How to accurately read values of states using BCI2000Remote

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rebecacp
Posts: 10
Joined: 14 Jul 2008, 07:05

How to accurately read values of states using BCI2000Remote

Post by rebecacp » 08 Jan 2013, 12:12

Hi,

We are developing an external P300-based BCI application using the BCI2000Remote class. We use a sample frequency of 256Hz and a SampleBlockDuration parameter of 8.
When the last sequence of stimuli presentation starts, we enable a timer that reads every 8 ms the values of StimulusCodeRes and Signal(0,0) and stores them. Our application has 8 different stimuli so there are 8 different values for the StimulusCode state. When the last sequence of stimuli has finished, our application has read from 6 to 8 values for StimulusCodeRes, so it sometimes losses one or two values (it happens approximately 1 or 2 times out of 10). I have checked if it losses a value it is always one of the last four values: for instance, if the last random sequence of stimuli was: 5 3 8 4 7 2 1 6, it would storage: 5 3 8 4 7 1 6 or 5 3 8 4 7 2 6...
I am not sure where the problem is. Are we reading the data properly? What is the best way to read the P300 classification scores using BCI2000Remote?

Many thanks in advance.

Regards,

Rebeca

Code: Select all

/* These variables are declared and initialized previously */
static array<double^>^ ArraySCR = gcnew array<double^>(10);
   // Array which stores the StimulusCodeRes values
static array<double^>^ ArrayCS = gcnew array<double^>(10);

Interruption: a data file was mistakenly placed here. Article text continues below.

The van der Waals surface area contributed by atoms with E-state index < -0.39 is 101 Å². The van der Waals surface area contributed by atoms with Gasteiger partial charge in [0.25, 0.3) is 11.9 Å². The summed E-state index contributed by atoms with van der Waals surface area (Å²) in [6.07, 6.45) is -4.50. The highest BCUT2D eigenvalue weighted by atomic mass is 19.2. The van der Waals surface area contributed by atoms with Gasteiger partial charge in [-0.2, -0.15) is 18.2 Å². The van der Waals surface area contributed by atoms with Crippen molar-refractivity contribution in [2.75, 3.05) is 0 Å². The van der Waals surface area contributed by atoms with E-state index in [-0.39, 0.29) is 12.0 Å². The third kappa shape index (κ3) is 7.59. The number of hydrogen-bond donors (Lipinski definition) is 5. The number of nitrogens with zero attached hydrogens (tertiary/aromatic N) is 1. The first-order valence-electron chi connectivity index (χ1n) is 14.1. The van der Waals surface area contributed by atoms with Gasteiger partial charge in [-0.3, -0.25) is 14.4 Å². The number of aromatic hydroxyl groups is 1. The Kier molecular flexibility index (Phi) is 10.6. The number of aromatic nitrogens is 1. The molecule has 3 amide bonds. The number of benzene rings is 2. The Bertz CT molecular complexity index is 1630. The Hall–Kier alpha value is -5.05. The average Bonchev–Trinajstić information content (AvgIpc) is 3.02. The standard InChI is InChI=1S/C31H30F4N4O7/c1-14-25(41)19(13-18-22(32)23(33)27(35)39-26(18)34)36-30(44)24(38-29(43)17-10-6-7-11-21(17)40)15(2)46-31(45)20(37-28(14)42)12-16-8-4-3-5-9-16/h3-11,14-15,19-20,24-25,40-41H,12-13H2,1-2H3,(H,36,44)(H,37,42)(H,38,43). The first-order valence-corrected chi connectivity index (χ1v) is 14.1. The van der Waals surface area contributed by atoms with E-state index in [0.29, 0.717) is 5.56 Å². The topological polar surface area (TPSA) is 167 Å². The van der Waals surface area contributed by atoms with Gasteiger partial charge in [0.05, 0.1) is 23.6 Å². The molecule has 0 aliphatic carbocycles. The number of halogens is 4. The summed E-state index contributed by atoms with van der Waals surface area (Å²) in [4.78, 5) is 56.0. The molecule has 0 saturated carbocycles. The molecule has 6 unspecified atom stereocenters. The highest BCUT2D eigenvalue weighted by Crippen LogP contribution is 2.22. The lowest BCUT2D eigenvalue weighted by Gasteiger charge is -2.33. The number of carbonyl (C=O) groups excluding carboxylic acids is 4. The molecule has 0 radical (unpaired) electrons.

// Array which stores the scores from the control signal 
static int indexArrays = 0; //index which increases with new values of StimulusCodeRes

private: System::Void timer4_Tick(System::Object^  sender, System::EventArgs^  e)
             {
                 double valueSCR = 0;
                 double valueCS = 0;

                 if(!bci->GetStateVariable("StimulusCodeRes", valueSCR))
                 {
                     MessageBox::Show("Error GetStimulusCodeRes: "+gcnew String( (bci->Result()).c_str() ));
                 }
                 if(!bci->GetControlSignal(1,1, valueCS))
                 {
                     MessageBox::Show("Error GetControlSignal: "+gcnew String( (bci->Result()).c_str() ));
                 }

                 if(valueSCR!=0)
                 {
                     bool control = false;
                     for (int k=0; k<8; k++)
                     {
                         if((double)ArraySCR[k] == valueSCR)
                         {
                             control = true;
                             k = 8;
                         }
                     }
                     if(control==false)
                     {
                         ArraySCR[indexArrays] = valueSCR;
                         ArrayCS[indexArrays] = valueCS;
                         indexArrays++;
                     }
                 }                  
            }

mellinger
Posts: 1163
Joined: 12 Feb 2003, 11:06

Re: How to accurately read values of states using BCI2000Rem

Post by mellinger » 09 Jan 2013, 15:54

Hi,

with a SampleBlockSize of 8, and a sampling rate of 256Hz, each block has a duration of 31.25ms, so in principle polling for a state value every 8ms should be ok in theory.

However, in practice, this kind of setup is not very reliable, for a number of reasons: